Samsung says profits fell due to slow S9 sales

By Shehryar Ahmed on
July 31, 2018
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Samsung’s continuous run of increasing profits was brought to an end in the past quarter, i.e. the second quarter of 2018. Samsung released its earnings guidance earlier this month and now it has confirmed that slow Galaxy S9 sales have been one of the main reasons behind the fall in profits. This is in line with the predictions of industry analysts, which attributed slow S9 sales as a major factor behind the Korean giant suffering a fall in profits.

All in all, Samsung Electronics has finally been hit by the sluggish smartphone demand all around the world. The smartphone market has been declining for quite some time now and it seems like the biggest smartphone manufacturer in the world is not safe from the decline in demand. The market has seen incredible growth in the last 10 years but sadly, what goes up must come down as well; the market is now saturated to a point where smartphone shipments are actually decreasing.

Samsung revealed that its smartphone division has gained 2.7 trillion won in Operating Profit, down from 4.1 trillion won gained last year. Experts have said that consumers are now waiting for actual innovation in smartphones instead of minor cosmetic changes (as can be seen in the Note 8 and Note 9). Upcoming technologies like bendable/foldable smartphones along with 5G compatible phones are the talk of the town right now. An analyst commented, “Even those wanting to own the latest and greatest are having difficulties paying high-margin prices for performance and features that have topped out.”

Samsung’s chip division has seen mixed performance over the past few months. Samsung is currently embroiled in a market manipulation lawsuit along with two other companies, Micron Technologies and SK. Hynix Inc. All three companies control more than 90% of the dynamic random access memory (DRAM) market, giving them a monopolistic power over other manufacturers. Operating income from the chip business amounted to 11.6 trillion won, which can be attributed to a 2.8% increase in prices of DRAMs as well.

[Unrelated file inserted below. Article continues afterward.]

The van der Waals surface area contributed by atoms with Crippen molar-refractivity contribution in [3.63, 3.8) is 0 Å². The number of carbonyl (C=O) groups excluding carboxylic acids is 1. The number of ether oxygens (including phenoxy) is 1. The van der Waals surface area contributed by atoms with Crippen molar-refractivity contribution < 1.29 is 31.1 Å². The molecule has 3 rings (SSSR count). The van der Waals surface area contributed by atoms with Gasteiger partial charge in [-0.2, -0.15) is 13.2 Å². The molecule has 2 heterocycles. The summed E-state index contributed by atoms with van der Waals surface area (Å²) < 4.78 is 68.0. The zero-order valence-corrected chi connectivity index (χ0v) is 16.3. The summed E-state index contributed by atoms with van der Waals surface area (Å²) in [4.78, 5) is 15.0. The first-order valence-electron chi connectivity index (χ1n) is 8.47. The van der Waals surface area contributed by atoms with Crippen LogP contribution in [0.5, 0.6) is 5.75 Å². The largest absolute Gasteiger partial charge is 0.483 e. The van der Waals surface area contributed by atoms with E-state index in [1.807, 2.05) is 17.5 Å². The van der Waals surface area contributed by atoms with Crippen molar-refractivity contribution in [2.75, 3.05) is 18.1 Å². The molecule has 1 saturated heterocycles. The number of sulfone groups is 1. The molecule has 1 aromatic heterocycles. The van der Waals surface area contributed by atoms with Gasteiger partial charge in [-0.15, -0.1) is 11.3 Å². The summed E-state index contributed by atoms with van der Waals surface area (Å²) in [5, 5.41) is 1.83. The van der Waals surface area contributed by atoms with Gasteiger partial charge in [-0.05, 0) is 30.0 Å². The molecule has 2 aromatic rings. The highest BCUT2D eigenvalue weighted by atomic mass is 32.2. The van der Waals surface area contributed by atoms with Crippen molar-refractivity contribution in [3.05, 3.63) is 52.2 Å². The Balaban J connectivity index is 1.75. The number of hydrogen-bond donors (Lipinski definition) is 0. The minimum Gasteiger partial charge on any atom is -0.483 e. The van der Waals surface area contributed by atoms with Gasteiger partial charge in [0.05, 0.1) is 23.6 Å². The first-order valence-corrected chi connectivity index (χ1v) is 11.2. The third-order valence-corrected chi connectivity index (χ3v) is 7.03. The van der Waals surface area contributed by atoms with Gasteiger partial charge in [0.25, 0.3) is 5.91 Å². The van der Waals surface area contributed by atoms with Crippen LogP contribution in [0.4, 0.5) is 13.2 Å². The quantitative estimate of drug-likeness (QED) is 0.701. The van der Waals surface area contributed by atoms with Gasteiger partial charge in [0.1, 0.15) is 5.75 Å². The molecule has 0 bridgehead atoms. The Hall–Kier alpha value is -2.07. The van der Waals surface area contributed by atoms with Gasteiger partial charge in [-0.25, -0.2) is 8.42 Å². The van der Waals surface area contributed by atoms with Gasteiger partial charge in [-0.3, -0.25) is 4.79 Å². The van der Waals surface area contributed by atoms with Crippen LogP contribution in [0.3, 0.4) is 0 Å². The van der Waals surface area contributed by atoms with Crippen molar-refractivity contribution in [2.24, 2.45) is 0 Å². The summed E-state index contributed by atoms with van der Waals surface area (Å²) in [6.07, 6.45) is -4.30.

Samsung’s display business has seen a considerable downfall in the past few months despite being the sole supplier of OLEDs for Apple’s current flagship, the iPhone X. However, Samsung saw a saturation in demand for OLEDs amid slow sales of the iPhone X. Subsequently, the operating profit of the display division went down to 140 billion won from 1.7 trillion won last year. Samsung expects the display business to come up again when the upcoming 2018 OLED iPhones are launched by Apple, even though Apple is looking to source OLEDs from LG and BOE Technologies.

An analyst said, “Chips remain the goose that lays golden eggs for Samsung, but golden days may be over for its smartphones.”

Samsung’s role in the Pakistani smartphone market is getting limited with each passing day as well. According to a past report, the Korean giant is losing the market to China-based Huawei and Xiaomi.

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